"Sir, - If you are curious to know the meaning of my behaviour to you, whilst you were staying in the house of my mistress, Lady Verinder, do what you are told to do in the memorandum enclosed with this - and do it without any person being present to overlook you. Your humble servant,

"ROSANNA SPEARMAN."

I turned to the slip of paper next. Here is the literal copy of it, word for word:

"Memorandum: - To go to the Shivering Sand at the turn of the tide. To walk out on the South Spit, until I get the South Spit Beacon, and the flagstaff at the Coast-guard station above Cobb's Hole in a line together. To lay down on the rocks, a stick, or any straight thing to guide my hand, exactly in the line of the beacon and the flagstaff. To take care, in doing this, that one end of the stick shall be at the edge of the rocks, on the side of them which overlooks the quicksand. To feel along the stick, among the sea-weed (beginning from the end of the stick which points towards the beacon), for the Chain. To run my hand along the Chain, when found, until I come to the part of it which stretches over the edge of the rocks, down into the quicksand. AND THEN TO PULL THE CHAIN."

Just as I had read the last words - underlined in the original - I heard the voice of Betteredge behind me. The inventor of the detective-fever had completely succumbed to that irresistible malady. "I can't stand it any longer, Mr. Franklin. What does her letter say? For mercy's sake, sir, tell us, what does her letter say?"

I handed him the letter, and the memorandum. He read the first without appearing to be much interested in it. But the second - the memorandum - produced a strong impression on him.

"The Sergeant said it!" cried Betteredge. "From first to last, sir, the Sergeant said she had got a memorandum of the hiding-place. And here it is! Lord save us, Mr. Franklin, here is the secret that puzzled everybody, from the great Cuff downwards, ready and waiting, as one may say, to show itself to YOU! It's the ebb now, sir, as anybody may see for themselves. How long will it be till the turn of the tide?" He looked up, and observed a lad at work, at some little distance from us, mending a net. "Tammie Bright!" he shouted at the top of his voice.

"I hear you!" Tammie shouted back.

"When's the turn of the tide?"

"In an hour's time."

We both looked at our watches.

"We can go round by the coast, Mr. Franklin," said Betteredge; "and get to the quicksand in that way with plenty of time to spare. What do you say, sir?"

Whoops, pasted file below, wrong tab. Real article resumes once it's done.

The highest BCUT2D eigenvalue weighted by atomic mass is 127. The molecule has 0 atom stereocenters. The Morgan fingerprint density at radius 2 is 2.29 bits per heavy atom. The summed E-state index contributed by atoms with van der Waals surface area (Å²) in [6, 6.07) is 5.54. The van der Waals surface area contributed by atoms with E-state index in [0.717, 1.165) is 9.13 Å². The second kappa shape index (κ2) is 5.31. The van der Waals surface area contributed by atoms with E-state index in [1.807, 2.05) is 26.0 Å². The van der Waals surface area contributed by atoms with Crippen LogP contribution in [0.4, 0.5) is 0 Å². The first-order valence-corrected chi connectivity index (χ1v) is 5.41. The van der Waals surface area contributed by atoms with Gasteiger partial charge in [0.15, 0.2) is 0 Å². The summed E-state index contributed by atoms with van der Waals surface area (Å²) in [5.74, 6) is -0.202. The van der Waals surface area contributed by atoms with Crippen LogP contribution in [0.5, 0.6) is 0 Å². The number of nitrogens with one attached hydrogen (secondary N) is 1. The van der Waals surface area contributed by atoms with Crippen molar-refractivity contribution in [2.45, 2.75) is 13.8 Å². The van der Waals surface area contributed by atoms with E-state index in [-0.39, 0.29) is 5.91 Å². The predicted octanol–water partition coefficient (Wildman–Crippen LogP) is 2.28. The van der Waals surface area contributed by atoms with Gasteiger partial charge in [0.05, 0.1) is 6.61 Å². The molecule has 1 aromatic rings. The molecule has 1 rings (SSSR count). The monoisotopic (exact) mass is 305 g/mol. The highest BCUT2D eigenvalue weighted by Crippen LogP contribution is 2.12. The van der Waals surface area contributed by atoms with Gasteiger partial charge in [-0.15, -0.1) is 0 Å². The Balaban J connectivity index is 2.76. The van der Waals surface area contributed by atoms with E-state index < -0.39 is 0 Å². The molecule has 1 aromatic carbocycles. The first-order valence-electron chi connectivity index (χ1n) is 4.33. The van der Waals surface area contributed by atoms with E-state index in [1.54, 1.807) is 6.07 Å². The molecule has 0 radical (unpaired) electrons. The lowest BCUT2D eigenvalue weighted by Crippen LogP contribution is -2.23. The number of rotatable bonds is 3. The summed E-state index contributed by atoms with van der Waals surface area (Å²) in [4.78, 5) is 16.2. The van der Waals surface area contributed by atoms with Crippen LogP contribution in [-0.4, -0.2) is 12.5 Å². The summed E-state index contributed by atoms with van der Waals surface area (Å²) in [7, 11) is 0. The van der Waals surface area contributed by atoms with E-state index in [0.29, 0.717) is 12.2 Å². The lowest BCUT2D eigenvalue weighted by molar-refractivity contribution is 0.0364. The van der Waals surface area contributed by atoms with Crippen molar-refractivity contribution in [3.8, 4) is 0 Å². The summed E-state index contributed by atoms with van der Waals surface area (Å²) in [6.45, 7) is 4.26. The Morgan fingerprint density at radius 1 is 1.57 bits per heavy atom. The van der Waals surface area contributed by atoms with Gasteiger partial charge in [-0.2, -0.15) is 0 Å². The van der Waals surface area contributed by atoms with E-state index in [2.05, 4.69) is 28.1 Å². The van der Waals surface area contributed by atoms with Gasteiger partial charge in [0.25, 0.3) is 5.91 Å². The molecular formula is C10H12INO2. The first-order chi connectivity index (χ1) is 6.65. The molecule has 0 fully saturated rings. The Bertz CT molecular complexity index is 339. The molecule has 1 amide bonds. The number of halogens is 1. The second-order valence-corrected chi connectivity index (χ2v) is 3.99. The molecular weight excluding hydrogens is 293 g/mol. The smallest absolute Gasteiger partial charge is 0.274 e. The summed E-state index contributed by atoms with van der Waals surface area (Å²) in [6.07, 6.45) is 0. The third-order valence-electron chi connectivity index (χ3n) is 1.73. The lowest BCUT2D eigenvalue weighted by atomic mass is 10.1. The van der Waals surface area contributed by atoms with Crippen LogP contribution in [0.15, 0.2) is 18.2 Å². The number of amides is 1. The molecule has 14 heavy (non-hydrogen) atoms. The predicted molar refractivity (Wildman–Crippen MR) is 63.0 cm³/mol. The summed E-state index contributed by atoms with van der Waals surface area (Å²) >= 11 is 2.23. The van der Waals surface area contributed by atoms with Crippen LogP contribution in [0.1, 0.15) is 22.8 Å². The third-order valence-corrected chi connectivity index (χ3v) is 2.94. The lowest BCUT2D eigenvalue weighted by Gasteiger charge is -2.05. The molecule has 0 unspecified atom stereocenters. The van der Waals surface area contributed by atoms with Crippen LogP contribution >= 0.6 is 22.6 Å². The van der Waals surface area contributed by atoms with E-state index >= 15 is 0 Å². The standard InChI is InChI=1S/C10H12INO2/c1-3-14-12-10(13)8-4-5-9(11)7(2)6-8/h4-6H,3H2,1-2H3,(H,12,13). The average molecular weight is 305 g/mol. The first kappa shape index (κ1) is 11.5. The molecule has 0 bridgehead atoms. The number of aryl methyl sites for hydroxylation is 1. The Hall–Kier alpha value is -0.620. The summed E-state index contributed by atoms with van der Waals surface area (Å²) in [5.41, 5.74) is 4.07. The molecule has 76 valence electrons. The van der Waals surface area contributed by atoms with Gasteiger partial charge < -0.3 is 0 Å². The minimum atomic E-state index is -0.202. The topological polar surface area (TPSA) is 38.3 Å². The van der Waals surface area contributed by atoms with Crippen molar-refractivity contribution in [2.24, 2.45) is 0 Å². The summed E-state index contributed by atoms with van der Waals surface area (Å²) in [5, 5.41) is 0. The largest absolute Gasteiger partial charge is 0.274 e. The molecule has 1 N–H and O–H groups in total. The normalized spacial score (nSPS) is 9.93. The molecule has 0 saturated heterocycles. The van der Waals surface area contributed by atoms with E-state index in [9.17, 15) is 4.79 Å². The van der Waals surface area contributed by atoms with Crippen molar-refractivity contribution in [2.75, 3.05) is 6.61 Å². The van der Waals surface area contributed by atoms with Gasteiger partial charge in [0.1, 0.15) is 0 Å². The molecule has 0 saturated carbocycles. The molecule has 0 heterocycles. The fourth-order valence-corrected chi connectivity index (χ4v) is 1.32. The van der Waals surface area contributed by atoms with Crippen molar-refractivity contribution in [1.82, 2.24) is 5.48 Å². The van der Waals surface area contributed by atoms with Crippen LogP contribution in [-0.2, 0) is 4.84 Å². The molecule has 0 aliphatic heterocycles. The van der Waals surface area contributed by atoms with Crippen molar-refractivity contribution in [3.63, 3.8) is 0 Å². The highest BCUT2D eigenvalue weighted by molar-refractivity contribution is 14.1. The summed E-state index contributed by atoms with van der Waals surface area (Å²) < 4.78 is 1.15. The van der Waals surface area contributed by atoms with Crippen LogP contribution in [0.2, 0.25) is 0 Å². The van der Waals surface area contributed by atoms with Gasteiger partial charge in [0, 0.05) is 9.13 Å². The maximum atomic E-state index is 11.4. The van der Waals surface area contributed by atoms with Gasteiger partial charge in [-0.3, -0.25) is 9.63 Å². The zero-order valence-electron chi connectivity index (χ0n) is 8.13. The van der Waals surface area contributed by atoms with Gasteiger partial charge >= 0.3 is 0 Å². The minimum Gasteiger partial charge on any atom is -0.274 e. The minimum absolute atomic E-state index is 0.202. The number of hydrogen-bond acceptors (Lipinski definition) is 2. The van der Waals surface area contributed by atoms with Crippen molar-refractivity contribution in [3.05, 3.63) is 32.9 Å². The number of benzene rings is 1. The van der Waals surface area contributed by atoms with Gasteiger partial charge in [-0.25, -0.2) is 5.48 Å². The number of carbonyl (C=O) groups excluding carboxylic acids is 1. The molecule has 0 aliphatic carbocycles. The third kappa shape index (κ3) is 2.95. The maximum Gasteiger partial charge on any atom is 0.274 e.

"Come along!"

On our way to the Shivering Sand, I applied to Betteredge to revive my memory of events (as affecting Rosanna Spearman) at the period of Sergeant Cuff's inquiry. With my old friend's help, I soon had the succession of circumstances clearly registered in my mind. Rosanna's journey to Frizinghall, when the whole household believed her to be ill in her own room - Rosanna's mysterious employment of the night-time with her door locked, and her candle burning till the morning - Rosanna's suspicious purchase of the japanned tin case, and the two dog's chains from Mrs. Yolland - the Sergeant's positive conviction that Rosanna had hidden something at the Shivering Sand, and the Sergeant's absolute ignorance as to what that something might be - all these strange results of the abortive inquiry into the loss of the Moonstone were clearly present to me again, when we reached the quicksand, and walked out together on the low ledge of rocks called the South Spit.

With Betteredge's help, I soon stood in the right position to see the Beacon and the Coast-guard flagstaff in a line together. Following the memorandum as our guide, we next laid my stick in the necessary direction, as neatly as we could, on the uneven surface of the rocks. And then we looked at our watches once more.

It wanted nearly twenty minutes yet of the turn of the tide. I suggested waiting through this interval on the beach, instead of on the wet and slippery surface of the rocks. Having reached the dry sand, I prepared to sit down; and, greatly to my surprise, Betteredge prepared to leave me.

"What are you going away for?" I asked.

"Look at the letter again, sir, and you will see."

A glance at the letter reminded me that I was charged, when I made my discovery, to make it alone.

"It's hard enough for me to leave you, at such a time as this," said Betteredge. "But she died a dreadful death, poor soul - and I feel a kind of call on me, Mr. Franklin, to humour that fancy of hers. Besides," he added, confidentially, "there's nothing in the letter against your letting out the secret afterwards. I'll hang about in the fir plantation, and wait till you pick me up. Don't be longer than you can help, sir. The detective-fever isn't an easy disease to deal with, under THESE circumstances."

With that parting caution, he left me.

The interval of expectation, short as it was when reckoned by the measure of time, assumed formidable proportions when reckoned by the measure of suspense. This was one of the occasions on which the invaluable habit of smoking becomes especially precious and consolatory. I lit a cigar, and sat down on the slope of the beach.

The sunlight poured its unclouded beauty on every object that I could see. The exquisite freshness of the air made the mere act of living and breathing a luxury. Even the lonely little bay welcomed the morning with a show of cheerfulness; and the bared wet surface of the quicksand itself, glittering with a golden brightness, hid the horror of its false brown face under a passing smile. It was the finest day I had seen since my return to England.

The turn of the tide came, before my cigar was finished. I saw the preliminary heaving of the Sand, and then the awful shiver that crept over its surface - as if some spirit of terror lived and moved and shuddered in the fathomless deeps beneath. I threw away my cigar, and went back again to the rocks.